Jonathan Freedland wrote a quite good piece in yesterday’s Grauniad:
Israel has failed to learn these last 40 years [that] if you refuse to deal with a group because it’s too extreme, you don’t get to deal with a more pliant, moderate alternative. On the contrary, you eventually confront a force that is even more extreme. It happened when Fatah was eclipsed by Hamas – and it could happen again.
The full article is here. Amazingly enough, it even seems to have avoided the deluge of ignorant witterings that generally follow these articles on CiF, particularly on Israeli/Palestinian issues.
Sadly, events continue as heretofore, with the BBC reporting today that:
More than 30 senior officials from the Palestinian militant group Hamas have been detained by Israeli forces in overnight raids in the West Bank.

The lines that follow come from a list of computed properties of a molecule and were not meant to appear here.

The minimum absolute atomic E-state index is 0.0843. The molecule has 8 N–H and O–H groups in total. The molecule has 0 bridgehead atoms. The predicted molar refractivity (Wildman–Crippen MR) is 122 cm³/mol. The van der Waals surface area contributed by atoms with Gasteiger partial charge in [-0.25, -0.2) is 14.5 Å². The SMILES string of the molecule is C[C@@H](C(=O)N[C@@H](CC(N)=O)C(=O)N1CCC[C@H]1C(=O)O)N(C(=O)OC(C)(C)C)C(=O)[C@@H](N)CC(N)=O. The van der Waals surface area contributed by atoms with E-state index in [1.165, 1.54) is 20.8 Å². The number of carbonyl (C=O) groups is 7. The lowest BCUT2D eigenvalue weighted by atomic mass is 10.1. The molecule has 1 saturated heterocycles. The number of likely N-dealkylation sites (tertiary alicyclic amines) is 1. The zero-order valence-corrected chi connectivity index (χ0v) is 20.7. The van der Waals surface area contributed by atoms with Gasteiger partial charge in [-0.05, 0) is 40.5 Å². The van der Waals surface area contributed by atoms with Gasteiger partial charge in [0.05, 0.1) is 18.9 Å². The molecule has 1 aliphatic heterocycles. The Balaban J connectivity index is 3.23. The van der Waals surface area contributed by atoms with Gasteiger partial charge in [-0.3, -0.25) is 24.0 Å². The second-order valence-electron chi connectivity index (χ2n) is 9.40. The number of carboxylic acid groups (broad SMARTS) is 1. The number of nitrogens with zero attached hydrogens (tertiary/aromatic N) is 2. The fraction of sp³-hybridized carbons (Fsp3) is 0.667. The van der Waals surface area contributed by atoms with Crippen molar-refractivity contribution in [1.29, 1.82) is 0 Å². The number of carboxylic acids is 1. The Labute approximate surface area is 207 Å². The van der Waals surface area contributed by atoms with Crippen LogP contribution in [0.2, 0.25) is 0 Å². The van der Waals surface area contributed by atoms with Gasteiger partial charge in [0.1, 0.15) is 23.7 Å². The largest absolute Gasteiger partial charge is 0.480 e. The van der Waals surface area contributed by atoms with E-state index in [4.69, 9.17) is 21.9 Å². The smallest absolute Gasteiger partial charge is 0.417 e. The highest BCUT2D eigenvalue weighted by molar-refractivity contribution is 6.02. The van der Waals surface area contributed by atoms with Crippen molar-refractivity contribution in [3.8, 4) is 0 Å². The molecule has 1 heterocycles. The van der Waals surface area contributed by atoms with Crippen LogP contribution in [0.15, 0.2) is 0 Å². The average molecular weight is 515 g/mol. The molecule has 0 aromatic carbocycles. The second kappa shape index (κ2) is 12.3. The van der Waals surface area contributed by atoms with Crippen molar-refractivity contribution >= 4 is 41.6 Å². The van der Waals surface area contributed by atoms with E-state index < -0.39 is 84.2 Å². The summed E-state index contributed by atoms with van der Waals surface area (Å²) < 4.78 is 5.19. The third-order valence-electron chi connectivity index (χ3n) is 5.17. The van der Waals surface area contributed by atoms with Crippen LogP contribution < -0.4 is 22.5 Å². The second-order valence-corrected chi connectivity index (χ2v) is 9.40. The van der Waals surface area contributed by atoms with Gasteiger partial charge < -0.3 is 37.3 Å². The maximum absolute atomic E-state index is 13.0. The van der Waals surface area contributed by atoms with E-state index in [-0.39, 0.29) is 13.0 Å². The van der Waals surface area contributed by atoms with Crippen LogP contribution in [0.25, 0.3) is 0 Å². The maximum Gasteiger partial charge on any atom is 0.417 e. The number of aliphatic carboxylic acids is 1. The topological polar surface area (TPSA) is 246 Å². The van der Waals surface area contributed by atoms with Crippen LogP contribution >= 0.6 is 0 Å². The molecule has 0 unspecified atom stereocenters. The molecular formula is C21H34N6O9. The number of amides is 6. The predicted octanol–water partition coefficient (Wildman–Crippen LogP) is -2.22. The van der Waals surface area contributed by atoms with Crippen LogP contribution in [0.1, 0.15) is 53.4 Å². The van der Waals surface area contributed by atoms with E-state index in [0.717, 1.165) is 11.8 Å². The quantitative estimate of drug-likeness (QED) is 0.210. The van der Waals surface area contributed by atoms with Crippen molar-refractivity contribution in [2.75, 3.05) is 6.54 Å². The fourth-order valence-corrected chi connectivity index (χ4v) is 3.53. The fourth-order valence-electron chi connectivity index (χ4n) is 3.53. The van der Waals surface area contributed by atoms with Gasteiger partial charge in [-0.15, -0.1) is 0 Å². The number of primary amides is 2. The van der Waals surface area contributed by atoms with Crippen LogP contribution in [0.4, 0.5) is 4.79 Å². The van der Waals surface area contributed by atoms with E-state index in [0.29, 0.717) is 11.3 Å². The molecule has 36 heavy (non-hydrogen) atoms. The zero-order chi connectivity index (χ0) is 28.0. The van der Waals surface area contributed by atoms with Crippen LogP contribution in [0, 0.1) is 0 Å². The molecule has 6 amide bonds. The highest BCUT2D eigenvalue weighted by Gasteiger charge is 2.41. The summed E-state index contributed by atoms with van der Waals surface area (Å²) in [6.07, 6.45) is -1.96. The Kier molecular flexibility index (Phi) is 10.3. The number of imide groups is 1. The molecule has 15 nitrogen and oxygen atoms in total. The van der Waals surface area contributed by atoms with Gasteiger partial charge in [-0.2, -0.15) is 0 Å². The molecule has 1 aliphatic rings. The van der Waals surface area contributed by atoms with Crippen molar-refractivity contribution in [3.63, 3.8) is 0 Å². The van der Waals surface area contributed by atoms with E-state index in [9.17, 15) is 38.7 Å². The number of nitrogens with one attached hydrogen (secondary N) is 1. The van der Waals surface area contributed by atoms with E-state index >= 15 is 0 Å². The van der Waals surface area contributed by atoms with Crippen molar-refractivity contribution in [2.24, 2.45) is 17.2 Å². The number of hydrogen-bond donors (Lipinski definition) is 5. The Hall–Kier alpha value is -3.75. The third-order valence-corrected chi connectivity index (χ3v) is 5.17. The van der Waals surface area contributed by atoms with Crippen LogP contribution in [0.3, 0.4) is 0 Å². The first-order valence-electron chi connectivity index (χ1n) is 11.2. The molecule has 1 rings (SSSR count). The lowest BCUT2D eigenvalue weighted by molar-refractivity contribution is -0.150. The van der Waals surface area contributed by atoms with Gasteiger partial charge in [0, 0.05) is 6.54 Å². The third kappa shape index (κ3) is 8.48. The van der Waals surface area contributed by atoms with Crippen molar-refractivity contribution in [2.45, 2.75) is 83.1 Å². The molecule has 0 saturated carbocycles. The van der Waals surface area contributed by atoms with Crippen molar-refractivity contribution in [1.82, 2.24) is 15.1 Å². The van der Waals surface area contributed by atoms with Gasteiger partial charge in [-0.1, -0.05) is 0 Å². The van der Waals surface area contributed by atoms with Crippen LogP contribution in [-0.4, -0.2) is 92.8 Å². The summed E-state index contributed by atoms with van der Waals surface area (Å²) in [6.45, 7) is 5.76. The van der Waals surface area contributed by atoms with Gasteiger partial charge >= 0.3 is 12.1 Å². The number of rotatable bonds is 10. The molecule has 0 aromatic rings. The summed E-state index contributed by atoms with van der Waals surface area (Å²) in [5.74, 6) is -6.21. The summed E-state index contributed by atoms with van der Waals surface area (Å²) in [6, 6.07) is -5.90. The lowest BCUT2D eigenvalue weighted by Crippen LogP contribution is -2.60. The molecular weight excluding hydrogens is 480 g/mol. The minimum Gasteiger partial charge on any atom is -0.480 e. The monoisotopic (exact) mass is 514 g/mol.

Those taken, mainly in Nablus, include the Palestinian education minister, three lawmakers and three mayors.
The Israeli military said the detentions were made because the officials “supported the firing of rockets” into Israel, AFP reported.
Israeli attacks in Gaza have killed more than 30 Palestinians over the last week, at least 11 of them civilians.
Over the same period, Palestinian militants have fired more than 120 rockets into Israel, killing one civilian and injuring at least 16 others.
Much as we may not like it, Hamas is a democratically elected government. They may be terrorists (although they’re frankly a bit rubbish at it – after hearing about all those “hundreds” of rockets they were firing, I was suprised to read about their first fatality), but they are now state terrorists in a sense (except Palestine isn’t a state yet). So are the Israelis; today al Jazeera report that electricity is once more being used as a method of collective punishment in Gaza. Israel may be more in the image of the ideal Middle Eastern state that exists in our heads, but, to come back to Freedland’s point, we don’t get to change the others by trying to marginalise and demonise them.